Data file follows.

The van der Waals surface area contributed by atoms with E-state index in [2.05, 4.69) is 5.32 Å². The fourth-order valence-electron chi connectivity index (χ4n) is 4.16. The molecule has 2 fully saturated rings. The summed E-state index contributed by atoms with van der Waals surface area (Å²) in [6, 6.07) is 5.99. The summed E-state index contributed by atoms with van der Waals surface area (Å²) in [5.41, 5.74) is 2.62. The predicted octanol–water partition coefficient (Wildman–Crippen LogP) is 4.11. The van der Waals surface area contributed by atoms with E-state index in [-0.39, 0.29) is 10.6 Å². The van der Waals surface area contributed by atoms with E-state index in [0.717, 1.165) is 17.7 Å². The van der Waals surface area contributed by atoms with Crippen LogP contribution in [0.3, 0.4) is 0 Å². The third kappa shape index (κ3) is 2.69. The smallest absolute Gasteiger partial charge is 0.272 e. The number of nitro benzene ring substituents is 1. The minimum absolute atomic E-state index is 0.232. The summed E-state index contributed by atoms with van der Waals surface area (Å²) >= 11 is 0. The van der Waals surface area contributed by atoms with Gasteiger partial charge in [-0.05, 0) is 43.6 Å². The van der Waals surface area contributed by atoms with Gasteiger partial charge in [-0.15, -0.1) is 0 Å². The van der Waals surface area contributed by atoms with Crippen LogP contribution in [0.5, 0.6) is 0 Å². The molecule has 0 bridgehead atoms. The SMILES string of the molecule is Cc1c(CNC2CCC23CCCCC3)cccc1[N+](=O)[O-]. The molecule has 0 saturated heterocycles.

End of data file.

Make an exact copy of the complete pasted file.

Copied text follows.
The van der Waals surface area contributed by atoms with E-state index in [2.05, 4.69) is 5.32 Å². The fourth-order valence-electron chi connectivity index (χ4n) is 4.16. The molecule has 2 fully saturated rings. The summed E-state index contributed by atoms with van der Waals surface area (Å²) in [6, 6.07) is 5.99. The summed E-state index contributed by atoms with van der Waals surface area (Å²) in [5.41, 5.74) is 2.62. The predicted octanol–water partition coefficient (Wildman–Crippen LogP) is 4.11. The van der Waals surface area contributed by atoms with E-state index in [-0.39, 0.29) is 10.6 Å². The van der Waals surface area contributed by atoms with E-state index in [0.717, 1.165) is 17.7 Å². The van der Waals surface area contributed by atoms with Crippen LogP contribution in [0.3, 0.4) is 0 Å². The third kappa shape index (κ3) is 2.69. The smallest absolute Gasteiger partial charge is 0.272 e. The number of nitro benzene ring substituents is 1. The minimum absolute atomic E-state index is 0.232. The summed E-state index contributed by atoms with van der Waals surface area (Å²) >= 11 is 0. The van der Waals surface area contributed by atoms with Gasteiger partial charge in [-0.05, 0) is 43.6 Å². The van der Waals surface area contributed by atoms with Gasteiger partial charge in [-0.15, -0.1) is 0 Å². The van der Waals surface area contributed by atoms with Crippen LogP contribution in [0.5, 0.6) is 0 Å². The molecule has 0 bridgehead atoms. The SMILES string of the molecule is Cc1c(CNC2CCC23CCCCC3)cccc1[N+](=O)[O-]. The molecule has 0 saturated heterocycles.